- 100% monitoring capability on the entire Southern border;
- 90% apprehension rate on the Southern border; and
- Biometric exit system for all air and sea ports.
The amendment includes more border and interior enforcement, including a one-strike-you’re-out rule for certain misdemeanors.
- The current bill already establishes tough border security and enforcement triggers by requiring that DHS:
- Deploy a Comprehensive Southern Border Strategy
- Complete the Southern Border Fencing Strategy
- Implement a mandatory employment verification system
- Implement an integrated electronic exit system at air and sea ports (repeated in the Cornyn amendment)
- The new triggers Senator Cornyn proposes would likely hold up the legalization of 11 million people who have no control over the implementation of that plan and should not have their future held in limbo if they comply with all the requirements established by the bill.
- The bill already includes the three additional triggers in Cornyn’s amendment, but does not make them triggers. Implementing those border security components is an important but complex task that will require planning, testing, and substantial resource allocation. Making those components triggers could delay legalization indefinitely. For example, previous biometric pilots experienced significant problems in implementation, were never tested for accuracy, and were not accepted by the airline industries because of the expense. Any air and sea port exit system must be tested carefully. Failure of such a system would result in major delays for travel and commerce and could jeopardize economic security.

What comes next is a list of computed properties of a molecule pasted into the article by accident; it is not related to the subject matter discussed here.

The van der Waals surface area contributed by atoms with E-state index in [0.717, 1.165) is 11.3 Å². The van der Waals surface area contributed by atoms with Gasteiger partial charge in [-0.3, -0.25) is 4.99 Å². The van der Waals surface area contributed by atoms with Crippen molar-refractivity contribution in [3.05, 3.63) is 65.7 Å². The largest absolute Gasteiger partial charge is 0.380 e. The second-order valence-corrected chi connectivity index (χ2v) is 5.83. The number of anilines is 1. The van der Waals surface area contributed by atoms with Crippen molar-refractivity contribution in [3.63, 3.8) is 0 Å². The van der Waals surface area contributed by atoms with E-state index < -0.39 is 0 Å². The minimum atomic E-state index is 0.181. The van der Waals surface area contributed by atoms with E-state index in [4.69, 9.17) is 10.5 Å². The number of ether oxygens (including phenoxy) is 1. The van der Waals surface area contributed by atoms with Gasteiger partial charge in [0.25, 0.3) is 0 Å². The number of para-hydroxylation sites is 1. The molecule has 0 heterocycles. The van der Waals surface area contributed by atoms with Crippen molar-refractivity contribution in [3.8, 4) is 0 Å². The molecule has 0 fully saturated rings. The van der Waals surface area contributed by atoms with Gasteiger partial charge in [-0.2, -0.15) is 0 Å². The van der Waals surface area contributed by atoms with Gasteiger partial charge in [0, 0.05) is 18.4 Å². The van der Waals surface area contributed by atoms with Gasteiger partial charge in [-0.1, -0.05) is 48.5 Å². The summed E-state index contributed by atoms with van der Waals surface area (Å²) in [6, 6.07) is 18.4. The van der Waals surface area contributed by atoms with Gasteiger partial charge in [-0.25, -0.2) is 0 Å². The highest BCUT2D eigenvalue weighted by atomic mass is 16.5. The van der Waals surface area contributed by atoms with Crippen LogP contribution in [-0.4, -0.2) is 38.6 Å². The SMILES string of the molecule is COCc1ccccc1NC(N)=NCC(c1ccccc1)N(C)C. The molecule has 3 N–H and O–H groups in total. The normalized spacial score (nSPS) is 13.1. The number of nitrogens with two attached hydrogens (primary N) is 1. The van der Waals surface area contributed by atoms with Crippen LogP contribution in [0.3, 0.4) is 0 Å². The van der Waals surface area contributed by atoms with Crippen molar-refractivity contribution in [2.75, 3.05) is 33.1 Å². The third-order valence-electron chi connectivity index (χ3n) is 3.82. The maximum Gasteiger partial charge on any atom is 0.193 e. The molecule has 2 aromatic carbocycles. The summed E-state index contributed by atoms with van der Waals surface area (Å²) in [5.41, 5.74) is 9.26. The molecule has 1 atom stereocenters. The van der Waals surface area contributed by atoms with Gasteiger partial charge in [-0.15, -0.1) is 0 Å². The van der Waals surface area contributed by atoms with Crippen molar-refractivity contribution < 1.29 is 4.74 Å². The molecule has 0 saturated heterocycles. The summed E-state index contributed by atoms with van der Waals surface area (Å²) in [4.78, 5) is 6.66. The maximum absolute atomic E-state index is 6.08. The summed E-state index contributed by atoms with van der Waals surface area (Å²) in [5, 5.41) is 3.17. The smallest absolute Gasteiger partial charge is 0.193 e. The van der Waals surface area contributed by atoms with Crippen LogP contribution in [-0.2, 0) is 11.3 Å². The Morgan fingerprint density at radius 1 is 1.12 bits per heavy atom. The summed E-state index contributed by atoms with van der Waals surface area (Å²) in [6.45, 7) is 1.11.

- Unreasonable triggers compromise our national security. An important element of legalization is to encourage millions of people to come out of the shadows and register with the government. As a society, we are strengthened by identifying who is here, requiring them to pay fines and taxes, and ensuring background checks are done. Unless immigration reform can offer a clear and reliable plan for legalization, many people may be afraid to participate.
- There must be a clear strategy and purpose to any increase in enforcement costs. Since 2003, the U.S. Border Patrol has doubled to over 21,000 agents. How is adding another 10,000 at a cost of $24 Billion going to achieve the goals. If this is approved, we may have more agents along the Southern Border than troops in Afghanistan. Does that make any sense? We need smart security measures, not political expediency.
Crime bars to RPI status
- The amendment renders individuals ineligible for legalization for single misdemeanors including domestic abuse, child abuse, and violations of protection order. The amendment would put victims of violence at greater risk because it establishes no standard for how severe the crime must be. Many people with old, minor crimes, including the victims of violence themselves, will not be eligible. Victims are often arrested because they defended themselves, or due to language barriers, lack of counsel, or bias against immigrants and women of color circumstances which at times even lead to the victim pleading to the crime.
- What about second chances? There are none in Cornyn’s Amendment. A single misdemeanor, regardless of family in the U.S. or other equities in their favor, would arbitrarily bar aspiring immigrants.
- The current bill already has will exclude deserving individuals from ever obtaining legal status. Any further tightening of these exclusion grounds would only erode due process and undermine the bill’s purpose of bringing individuals and families out of the shadows.